or two years, curators at Galerie de l’UQAM, the art gallery at
Université du Québec à Montréal, travelled the country, visiting studios, galleries and art fairs in search of artists who best
represent contemporary painting in Canada. Out of 500 artists
considered, 60 were eventually selected for its massive survey
exhibition, The Painting Project.
The two-part show, which opened in May 2013, was by all accounts a huge success, attracting not just the usual gallery-goers,
but collectors eager to discover young artistic talent. The Painting
Project also brought in companies like RBC looking to acquire
works for corporate collections. Galerie de l’UQAM director Louise Déry
even made The Painting Project publicly available as an online exhibition
and teaching tool through the Virtual Museum of Canada.
Like other university art gallery directors across the country, Ms. Déry
is more than aware of the pressures, both internal and external, to build
audiences – even if those visitors are sitting at their computers thousands
of kilometres away. With administrative budgets getting tighter and funding bodies demanding more inclusive programming, the role of galleries
as mere showcases for art collections is a thing of the past.
UQAM is lucky in that its location in downtown Montreal, surrounded
by trendy restaurants and theatres, is highly visible, attracting passersby.
But it is no longer enough for any gallery to simply hang art on the walls
and hope people will show up. More than just a nice-to-have asset for
faculty, staff, students and alumni, campus galleries are now reinventing
themselves as vital cultural and research hubs, in tune with the needs of
their local communities yet connected to the broader art world.
“It’s not possible anymore to focus on only one aspect of art,” says Ms.
Déry. “Art is so much linked to everything surrounding us. It is linked to
money, to intellectual development, to society, the place we occupy in the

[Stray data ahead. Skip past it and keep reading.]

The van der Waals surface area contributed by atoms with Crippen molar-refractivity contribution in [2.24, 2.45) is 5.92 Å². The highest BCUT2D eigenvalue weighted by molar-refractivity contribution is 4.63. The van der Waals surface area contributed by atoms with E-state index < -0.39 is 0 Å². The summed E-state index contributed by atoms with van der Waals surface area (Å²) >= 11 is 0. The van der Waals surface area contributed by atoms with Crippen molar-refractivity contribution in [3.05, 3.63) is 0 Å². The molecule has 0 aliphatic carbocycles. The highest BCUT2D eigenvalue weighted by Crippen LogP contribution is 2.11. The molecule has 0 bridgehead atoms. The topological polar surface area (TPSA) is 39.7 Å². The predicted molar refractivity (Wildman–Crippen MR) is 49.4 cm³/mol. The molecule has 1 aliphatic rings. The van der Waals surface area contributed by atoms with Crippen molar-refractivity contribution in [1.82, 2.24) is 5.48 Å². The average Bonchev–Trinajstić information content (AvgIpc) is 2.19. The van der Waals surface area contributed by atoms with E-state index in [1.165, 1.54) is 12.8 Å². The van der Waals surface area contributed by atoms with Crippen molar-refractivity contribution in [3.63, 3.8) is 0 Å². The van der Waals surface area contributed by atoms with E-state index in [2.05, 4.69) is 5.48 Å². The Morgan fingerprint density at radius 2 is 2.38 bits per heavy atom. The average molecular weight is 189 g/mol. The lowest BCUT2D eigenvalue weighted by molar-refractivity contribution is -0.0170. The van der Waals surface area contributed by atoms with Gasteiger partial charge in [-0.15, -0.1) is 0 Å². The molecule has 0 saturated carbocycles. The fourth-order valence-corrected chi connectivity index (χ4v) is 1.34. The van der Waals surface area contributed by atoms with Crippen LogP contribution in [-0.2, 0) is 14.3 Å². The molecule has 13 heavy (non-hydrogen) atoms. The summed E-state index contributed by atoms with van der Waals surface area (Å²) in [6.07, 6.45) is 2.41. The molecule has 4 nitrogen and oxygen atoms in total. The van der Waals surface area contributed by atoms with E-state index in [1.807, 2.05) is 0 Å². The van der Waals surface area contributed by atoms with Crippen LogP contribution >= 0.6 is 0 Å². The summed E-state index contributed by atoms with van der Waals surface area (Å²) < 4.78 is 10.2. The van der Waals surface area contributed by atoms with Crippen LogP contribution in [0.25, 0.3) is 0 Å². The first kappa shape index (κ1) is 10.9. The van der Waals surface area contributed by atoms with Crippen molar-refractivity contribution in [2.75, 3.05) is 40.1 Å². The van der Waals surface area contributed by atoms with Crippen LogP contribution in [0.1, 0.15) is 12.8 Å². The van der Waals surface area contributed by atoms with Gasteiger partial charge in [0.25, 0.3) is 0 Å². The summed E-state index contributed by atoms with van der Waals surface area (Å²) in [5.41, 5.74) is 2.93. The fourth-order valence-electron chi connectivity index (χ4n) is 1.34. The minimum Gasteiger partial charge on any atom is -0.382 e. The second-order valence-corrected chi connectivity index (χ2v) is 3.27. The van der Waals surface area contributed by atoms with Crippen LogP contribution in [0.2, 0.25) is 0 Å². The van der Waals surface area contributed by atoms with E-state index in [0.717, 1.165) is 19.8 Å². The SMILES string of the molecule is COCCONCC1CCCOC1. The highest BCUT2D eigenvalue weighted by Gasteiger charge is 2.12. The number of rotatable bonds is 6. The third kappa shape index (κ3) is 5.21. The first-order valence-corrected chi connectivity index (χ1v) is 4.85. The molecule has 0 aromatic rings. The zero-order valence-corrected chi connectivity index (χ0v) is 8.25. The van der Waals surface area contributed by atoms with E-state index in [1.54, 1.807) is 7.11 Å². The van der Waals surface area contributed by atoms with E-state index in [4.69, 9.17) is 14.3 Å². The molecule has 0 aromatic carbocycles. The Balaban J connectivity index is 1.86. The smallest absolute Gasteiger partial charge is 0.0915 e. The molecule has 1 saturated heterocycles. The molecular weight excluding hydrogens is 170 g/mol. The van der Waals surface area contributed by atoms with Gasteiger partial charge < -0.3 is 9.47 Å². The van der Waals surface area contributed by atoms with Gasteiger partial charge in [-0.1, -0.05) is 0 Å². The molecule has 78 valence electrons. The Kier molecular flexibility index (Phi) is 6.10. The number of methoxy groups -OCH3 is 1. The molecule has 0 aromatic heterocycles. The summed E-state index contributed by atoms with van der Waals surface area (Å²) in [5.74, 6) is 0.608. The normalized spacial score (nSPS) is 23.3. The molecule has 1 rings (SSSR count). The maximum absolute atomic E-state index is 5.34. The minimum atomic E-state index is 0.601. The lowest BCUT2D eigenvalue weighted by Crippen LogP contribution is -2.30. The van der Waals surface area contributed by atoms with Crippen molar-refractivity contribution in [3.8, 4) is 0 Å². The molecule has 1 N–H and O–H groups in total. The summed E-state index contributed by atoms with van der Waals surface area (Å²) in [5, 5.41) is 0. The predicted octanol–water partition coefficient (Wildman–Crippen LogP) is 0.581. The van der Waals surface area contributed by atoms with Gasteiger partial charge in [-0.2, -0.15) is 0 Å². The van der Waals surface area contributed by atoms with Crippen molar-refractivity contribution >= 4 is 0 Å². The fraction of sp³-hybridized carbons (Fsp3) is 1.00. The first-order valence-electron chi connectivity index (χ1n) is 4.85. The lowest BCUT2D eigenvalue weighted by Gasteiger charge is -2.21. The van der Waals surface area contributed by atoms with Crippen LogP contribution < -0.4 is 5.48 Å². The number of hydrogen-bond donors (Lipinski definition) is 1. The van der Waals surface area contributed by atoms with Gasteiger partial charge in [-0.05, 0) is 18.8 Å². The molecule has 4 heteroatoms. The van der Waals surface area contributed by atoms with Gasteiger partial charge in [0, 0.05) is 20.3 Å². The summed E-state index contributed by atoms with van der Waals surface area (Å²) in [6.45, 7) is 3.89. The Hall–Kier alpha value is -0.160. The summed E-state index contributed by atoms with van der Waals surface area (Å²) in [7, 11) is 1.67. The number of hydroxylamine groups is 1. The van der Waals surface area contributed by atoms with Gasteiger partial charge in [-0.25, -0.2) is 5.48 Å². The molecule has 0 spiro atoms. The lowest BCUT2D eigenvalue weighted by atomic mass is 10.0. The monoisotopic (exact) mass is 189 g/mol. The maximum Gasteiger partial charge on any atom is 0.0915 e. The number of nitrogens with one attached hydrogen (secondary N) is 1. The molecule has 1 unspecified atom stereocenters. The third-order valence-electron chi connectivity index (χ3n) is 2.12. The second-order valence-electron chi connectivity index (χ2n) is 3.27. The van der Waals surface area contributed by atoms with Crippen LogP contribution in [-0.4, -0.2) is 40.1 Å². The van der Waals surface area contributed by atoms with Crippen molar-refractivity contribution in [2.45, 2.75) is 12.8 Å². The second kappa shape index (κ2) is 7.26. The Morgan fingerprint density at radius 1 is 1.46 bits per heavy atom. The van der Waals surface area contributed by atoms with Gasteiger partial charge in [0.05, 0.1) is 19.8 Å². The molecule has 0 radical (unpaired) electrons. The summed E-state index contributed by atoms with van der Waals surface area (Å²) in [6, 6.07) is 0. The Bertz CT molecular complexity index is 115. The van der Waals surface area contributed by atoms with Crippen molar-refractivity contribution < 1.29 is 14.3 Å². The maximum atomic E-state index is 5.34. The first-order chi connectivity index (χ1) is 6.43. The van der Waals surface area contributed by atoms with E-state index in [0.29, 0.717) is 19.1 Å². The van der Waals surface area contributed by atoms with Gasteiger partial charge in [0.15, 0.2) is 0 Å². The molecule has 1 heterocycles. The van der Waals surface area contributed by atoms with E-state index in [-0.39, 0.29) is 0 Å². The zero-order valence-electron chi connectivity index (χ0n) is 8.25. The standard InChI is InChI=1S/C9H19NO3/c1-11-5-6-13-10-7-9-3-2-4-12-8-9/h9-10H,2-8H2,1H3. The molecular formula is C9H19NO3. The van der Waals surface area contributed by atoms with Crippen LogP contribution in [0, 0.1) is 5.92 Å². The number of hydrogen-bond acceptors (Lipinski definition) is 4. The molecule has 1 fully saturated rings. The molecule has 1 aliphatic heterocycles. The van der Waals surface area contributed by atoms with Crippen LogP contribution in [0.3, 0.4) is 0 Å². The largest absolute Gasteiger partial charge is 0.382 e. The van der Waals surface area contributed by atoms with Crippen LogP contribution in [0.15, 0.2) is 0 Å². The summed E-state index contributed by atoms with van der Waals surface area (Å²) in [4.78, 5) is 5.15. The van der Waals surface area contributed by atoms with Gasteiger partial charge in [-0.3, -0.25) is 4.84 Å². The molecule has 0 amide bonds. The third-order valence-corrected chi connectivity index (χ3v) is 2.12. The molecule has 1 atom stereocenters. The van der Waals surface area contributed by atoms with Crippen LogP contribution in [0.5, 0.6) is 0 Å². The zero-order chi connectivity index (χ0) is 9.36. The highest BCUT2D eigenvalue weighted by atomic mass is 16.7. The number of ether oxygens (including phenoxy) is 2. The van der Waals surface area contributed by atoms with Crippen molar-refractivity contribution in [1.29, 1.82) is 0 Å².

world. We have to network. We have to be linked to the market, to the
intellectuals, to the art critics, the magazines, colleagues in the rest of the
country and abroad. We have to make our productions known.”
“Do we need to be fundamentally
different, or is there an opportunity
here to do something bigger?”
University galleries and museums hold a unique place within Canada’s
public art institutions. Academic freedom has allowed their directors and
curators to become risk-takers who are responsive to both evolving social
issues and artistic trends. But it wasn’t always this way. For the most part,
university art galleries were originally established to manage and display
institutional collections, ranging from paintings and prints to anthropo-
logical artefacts. Built through decades of donations and acquisitions, the
often eclectic collections reflect the evolving mandates of the institutions
themselves as well as the preferences of generations of curatorial staff
At University of Toronto, the situation is more complex than most.
Until recently, two distinct galleries with separate collections existed on its
downtown campus, just 40 metres away from each other. The collection at
Hart House was born in 1922 with the $200 purchase of A.Y. Jackson’s
painting, Georgian Bay, November. In the following decades, the student
centre acquired a substantial holding of Canadian paintings from the
likes of the Group of Seven and Emily Carr. By the 1980s, it was clear that
Hart House’s more than 600 works required professional care and so the
university opened the Justina M. Barnicke Gallery in 1983.
The institution made a similar decision in 1996, when it launched
the University of Toronto Art Centre in nearby University College to act
as custodian to three major collections. During its early years, the centre
focused on exhibiting these works, but after an expansion and upgrade in
2000, it began to show pieces on loan from external collections.
The proximity of the two galleries never seemed to be an issue, says
Barbara Fischer, an associate professor in curatorial and visual studies
at U of T and director of the Barnicke Gallery for more than a decade.
But pressures mounted, particularly in terms of caring for the collections.
After several years of planning, the two galleries relaunched in January
as one entity with two separate gallery spaces known collectively as the
“As we developed, we found that we were collaborating more,” says
Ms. Fischer, now executive director at the Art Museum. “Exhibitions were
sometimes co-produced and we found ourselves increasingly wondering:
are we fundamentally different? Do we need to be fundamentally differ-
ent, or is there an opportunity here to do something bigger?”
One thing that hasn’t changed with the name is the focus on support-
ing students. The university’s fine arts, art history and museum studies
programs look to the Art Museum for student research opportunities and
curatorial experience, internships and work-study jobs. “There is this in-
tensity of student life that is a part of every aspect of the Art Museum and
that is very exciting and energizing. Some of our students are doing fan-
tastic work there,” says Ms. Fischer. “Exhibitions that they’ve organized
have travelled nationally, which is pretty much unheard of, I think, and
have been getting awards. There’s a certain energy that comes with that;
it’s just magical.”